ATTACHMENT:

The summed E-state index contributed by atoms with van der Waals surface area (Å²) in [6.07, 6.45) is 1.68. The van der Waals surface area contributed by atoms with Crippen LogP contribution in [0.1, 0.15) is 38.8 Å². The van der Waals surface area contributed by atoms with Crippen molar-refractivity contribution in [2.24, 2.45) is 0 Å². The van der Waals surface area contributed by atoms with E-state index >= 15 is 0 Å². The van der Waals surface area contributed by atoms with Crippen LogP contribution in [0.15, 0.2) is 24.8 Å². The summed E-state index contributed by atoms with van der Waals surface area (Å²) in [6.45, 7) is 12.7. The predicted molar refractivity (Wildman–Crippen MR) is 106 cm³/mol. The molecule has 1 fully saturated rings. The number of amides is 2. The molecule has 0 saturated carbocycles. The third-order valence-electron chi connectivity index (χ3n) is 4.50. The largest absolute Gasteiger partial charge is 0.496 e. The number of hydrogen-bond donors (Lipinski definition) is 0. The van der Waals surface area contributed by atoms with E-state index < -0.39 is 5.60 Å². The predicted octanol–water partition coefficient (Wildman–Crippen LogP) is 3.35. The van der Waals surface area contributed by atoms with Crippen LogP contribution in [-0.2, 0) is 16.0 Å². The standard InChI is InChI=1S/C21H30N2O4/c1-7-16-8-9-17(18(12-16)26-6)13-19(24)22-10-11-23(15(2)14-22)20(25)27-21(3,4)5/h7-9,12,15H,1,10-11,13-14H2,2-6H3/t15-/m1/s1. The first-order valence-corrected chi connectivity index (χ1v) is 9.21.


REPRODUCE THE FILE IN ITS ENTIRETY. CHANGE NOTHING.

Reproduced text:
The summed E-state index contributed by atoms with van der Waals surface area (Å²) in [6.07, 6.45) is 1.68. The van der Waals surface area contributed by atoms with Crippen LogP contribution in [0.1, 0.15) is 38.8 Å². The van der Waals surface area contributed by atoms with Crippen molar-refractivity contribution in [2.24, 2.45) is 0 Å². The van der Waals surface area contributed by atoms with E-state index >= 15 is 0 Å². The van der Waals surface area contributed by atoms with Crippen LogP contribution in [0.15, 0.2) is 24.8 Å². The summed E-state index contributed by atoms with van der Waals surface area (Å²) in [6.45, 7) is 12.7. The predicted molar refractivity (Wildman–Crippen MR) is 106 cm³/mol. The molecule has 1 fully saturated rings. The number of amides is 2. The molecule has 0 saturated carbocycles. The third-order valence-electron chi connectivity index (χ3n) is 4.50. The largest absolute Gasteiger partial charge is 0.496 e. The number of hydrogen-bond donors (Lipinski definition) is 0. The van der Waals surface area contributed by atoms with E-state index < -0.39 is 5.60 Å². The predicted octanol–water partition coefficient (Wildman–Crippen LogP) is 3.35. The van der Waals surface area contributed by atoms with Crippen LogP contribution in [-0.2, 0) is 16.0 Å². The standard InChI is InChI=1S/C21H30N2O4/c1-7-16-8-9-17(18(12-16)26-6)13-19(24)22-10-11-23(15(2)14-22)20(25)27-21(3,4)5/h7-9,12,15H,1,10-11,13-14H2,2-6H3/t15-/m1/s1. The first-order valence-corrected chi connectivity index (χ1v) is 9.21.